Our favourite restaurants in Provence
Gently meandering through lavender fields and quaint hillside villages is just one of the joys of a cycling holiday in Provence. As far as we're conce...Read more
August, September and October are some of the best months to visit France. The leaves turn a burnished gold, the scorching temperatures cool and the bulk of tourists leave – and it’s also when the annual wine harvest takes place.
Also known as 'les Vendanges', the harvest is a magical time when the fields fill with grape pickers and the villages buzz with the anticipation of the year’s first drop. Below we've selected some choice regions that specialise in wine harvest, giving you an insight into the fermentation process – and even better – a sneak preview of the wines you'll get to taste.
On our Discovering Burgundy and Beaujolais tour, we’ll take you into the heart of one of France’s most famous wine regions. Juliénas, notable for its production of full-bodied reds, is a nationally renowned vineyard. Don’t leave without trying a glass (or two) of bold, spicy Beaujolais.
Different grapes mature at different times, with some left longer to further concentrate their sugar, as is the case with dessert varieties. Sauternais falls into this category – it’s grown in Sauternes on the Garonne River, and the grapes are purposefully exposed to ‘Noble Rot’, a kind of fungus which increases their sweetness.
Witnessing the wine harvest in Burgundy is a sensual feast for the traditionalist: in some regions, the use of machinery is prohibited, lending the scene a rustic and timeless air as workers labour under the sun.
Our Alsace Route du Vin tour will take you cycling along a string of vineyards, deep into the heart of the harvest. There are over 100 medieval towns and villages to discover along the route, so you’ll be spoiled for choice. We recommend stopping to try the fruity Pinot Noir, Rouge de Saint-Hippolyte, in the commune of the same name. Visit any one of the local winegrowers for cellar tours and tastings, or drop by the local vineyard of Andlau to try out with the wine-making process for yourself.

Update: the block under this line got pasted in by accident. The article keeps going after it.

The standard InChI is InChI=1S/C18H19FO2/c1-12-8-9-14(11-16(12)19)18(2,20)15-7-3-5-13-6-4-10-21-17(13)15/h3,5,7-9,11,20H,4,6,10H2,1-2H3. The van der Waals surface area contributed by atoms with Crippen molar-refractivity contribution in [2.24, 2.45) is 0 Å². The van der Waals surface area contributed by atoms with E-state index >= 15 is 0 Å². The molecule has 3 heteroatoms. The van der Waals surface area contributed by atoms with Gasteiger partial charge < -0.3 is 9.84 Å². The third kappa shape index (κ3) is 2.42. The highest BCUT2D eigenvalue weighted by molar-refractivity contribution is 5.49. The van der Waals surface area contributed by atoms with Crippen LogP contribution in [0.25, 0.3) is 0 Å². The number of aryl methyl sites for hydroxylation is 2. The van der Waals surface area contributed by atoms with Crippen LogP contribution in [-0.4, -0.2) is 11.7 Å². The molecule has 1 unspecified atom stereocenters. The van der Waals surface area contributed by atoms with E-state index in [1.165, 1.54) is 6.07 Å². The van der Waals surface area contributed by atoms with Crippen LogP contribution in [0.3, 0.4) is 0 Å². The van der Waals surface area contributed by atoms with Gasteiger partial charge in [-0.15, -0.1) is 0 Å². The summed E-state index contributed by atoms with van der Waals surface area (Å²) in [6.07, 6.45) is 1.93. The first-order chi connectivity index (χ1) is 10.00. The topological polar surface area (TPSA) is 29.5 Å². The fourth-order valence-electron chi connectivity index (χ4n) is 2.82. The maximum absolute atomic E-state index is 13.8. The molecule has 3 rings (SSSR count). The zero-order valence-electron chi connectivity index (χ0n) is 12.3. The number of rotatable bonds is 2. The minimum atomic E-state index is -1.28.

On your travels around Alsace, make sure to stop off in the village of Barr for the Grape Harvest Festival, where you can see concerts and processions and of course, experience your first taste of this year’s vintage.
Accompany us on our Wines, Vines and Sunshine in Bordeaux tour, and you'll soon fall in love with the quaint villages, riverside towns and vineyards of the Dordogne region. Bordeaux is famous for its soft, silky and elegant Cabernet Sauvignon and Merlot grapes.
Head to Château Barde Haut in Saint Émilion area to learn more about fermentation – the process which comes after crushing and pressing. Cultured yeasts are added to the grape juice to produce a high-quality and consistent product. During fermentation, all of the sugar in the juice is turned into alcohol. The process can take anywhere from 10 days to a month, and sometimes more. And naturally, your day isn’t complete until you sample some Saint Émilion Cru for yourself.Back To Blog
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